Small businesses are often unprepared for the latest cybercrime tactics used by hackers today. The FCC recently published a helpful Cybersecurity Tip Sheet to help small business owners strengthen their defenses.
The U.S. Federal Communications Commission (FCC) reports that “theft of digital information has become the most commonly reported fraud, surpassing physical theft”. Hackers are constantly working to break through cyber defenses. Even worse, your small business is attractive to them because you’re an easier target than larger organizations.
Here are some shocking statistics:
While small business owners worry about cyber attacks, many aren’t allocating money in their budgets towards risk mitigation. Unless you take precautions to block hackers and computer viruses, you’re opening the doors of your business to cyber theft.
The FCC produced a one-page Cybersecurity Tip Sheet with the following advice for securing your small business:
Train employees in security principles.
Establish basic security practices and policies for employees, such as requiring strong passwords, and establish appropriate Internet use guidelines that detail penalties for violating company cybersecurity policies. Establish rules of behavior describing how to handle and protect customer information and other vital data.
Protect information, computers, and networks from cyber attacks.
Keep clean machines: having the latest security software, web browser, and operating system are the best defenses against viruses, malware, and other online threats. Set antivirus software to run a scan after each update. Install other key software updates as soon as they are available.
Provide firewall security for your Internet connection.
A firewall is a set of related programs that prevent outsiders from accessing data on a private network. Make sure the operating system’s firewall is enabled or install free firewall software that’s available online. If employees work from home, ensure that their home system(s) are protected by a firewall.
Create a mobile device action plan.
Mobile devices can create significant security and management challenges, especially if they hold confidential information or can access the corporate network. Require users to password-protect their devices, encrypt their data, and install security apps to prevent criminals from stealing information while the phone is on a public network. Be sure to set reporting procedures for lost or stolen equipment.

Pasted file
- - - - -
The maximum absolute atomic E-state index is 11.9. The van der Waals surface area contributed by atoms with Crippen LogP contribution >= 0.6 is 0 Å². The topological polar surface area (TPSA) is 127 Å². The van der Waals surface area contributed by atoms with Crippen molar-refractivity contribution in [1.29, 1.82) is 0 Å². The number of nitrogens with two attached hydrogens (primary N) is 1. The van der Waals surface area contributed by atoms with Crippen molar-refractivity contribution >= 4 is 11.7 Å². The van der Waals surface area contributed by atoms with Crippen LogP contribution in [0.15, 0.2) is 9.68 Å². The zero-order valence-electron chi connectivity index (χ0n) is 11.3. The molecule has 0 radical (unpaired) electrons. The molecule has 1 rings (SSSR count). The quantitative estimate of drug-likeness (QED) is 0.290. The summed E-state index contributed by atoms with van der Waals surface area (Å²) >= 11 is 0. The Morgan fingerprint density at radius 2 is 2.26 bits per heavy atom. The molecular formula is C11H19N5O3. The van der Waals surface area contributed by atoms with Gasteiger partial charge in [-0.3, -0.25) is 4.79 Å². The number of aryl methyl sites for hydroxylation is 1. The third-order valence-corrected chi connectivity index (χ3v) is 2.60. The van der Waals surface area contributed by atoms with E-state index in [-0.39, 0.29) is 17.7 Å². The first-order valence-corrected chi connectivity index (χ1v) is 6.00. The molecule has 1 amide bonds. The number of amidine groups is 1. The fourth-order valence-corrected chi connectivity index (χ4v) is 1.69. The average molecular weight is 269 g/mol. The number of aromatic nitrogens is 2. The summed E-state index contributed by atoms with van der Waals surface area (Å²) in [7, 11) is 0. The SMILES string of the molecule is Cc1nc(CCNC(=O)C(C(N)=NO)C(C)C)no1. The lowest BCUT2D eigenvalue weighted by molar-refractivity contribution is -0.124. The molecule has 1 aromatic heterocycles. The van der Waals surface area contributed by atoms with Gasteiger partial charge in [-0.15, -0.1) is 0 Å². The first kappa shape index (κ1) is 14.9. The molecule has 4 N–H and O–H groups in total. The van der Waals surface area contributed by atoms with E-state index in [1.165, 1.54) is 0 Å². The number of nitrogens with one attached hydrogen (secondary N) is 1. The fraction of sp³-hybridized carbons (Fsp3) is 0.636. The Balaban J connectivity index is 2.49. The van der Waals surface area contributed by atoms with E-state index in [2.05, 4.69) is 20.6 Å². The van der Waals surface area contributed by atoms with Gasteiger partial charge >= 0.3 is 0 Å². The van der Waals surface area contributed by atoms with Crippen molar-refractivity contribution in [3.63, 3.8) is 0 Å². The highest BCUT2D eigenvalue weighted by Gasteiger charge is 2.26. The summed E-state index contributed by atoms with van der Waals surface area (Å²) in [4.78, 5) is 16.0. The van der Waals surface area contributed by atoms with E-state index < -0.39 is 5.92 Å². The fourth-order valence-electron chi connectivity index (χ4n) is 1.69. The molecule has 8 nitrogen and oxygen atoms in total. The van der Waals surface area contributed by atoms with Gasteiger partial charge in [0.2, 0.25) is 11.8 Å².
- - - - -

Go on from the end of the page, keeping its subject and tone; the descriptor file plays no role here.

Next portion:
Make backup copies of important business data and information.
Regularly backup the data on all computers. Critical data includes word processing documents, electronic spreadsheets, databases, financial files, human resources files, and accounts receivable/payable files. Backup data automatically if possible, or at least weekly and store the copies either offsite or in the cloud.
Control physical access to your computers and create user accounts for each employee.
Prevent access or use of business computers by unauthorized individuals. Laptops can be particularly easy targets for theft, and can also easily be lost, so lock them up when unattended. Make sure a separate user account is created for each employee and require strong passwords. Administrative privileges should only be given to trusted IT staff and key personnel.
Secure your Wi-Fi networks.
If you have a Wi-Fi network for your workplace, make sure it is secure, encrypted, and hidden. To hide your Wi-Fi network, set up your wireless access point or router so it does not broadcast the network name (known as the Service Set Identifier, or SSID). Password protect access to the router as well.
Employ best practices on payment cards.
Work with banks or processors to ensure the most trusted and validated tools and anti-fraud services are being used. You may also have additional security obligations pursuant to agreements with your bank or processor. Isolate payment systems from other, less secure programs and don’t use the same computer to process payments and surf the Internet.
Limit employee access to data and information, and limit authority to install software.
Do not provide any one employee with access to all data systems. Employees should only be given access to the specific data systems that they need for their jobs and should not be able to install any software without permission.
Strengthen passwords and authentication.
Require employees to use unique passwords and change passwords every three months. Consider implementing multi-factor authentication that requires additional information beyond a password to gain entry. Check with your vendors that handle sensitive data, especially financial institutions, to see if they offer multi-factor authentication for your account.
In addition to the FCC’s Tips above, be sure to do the following: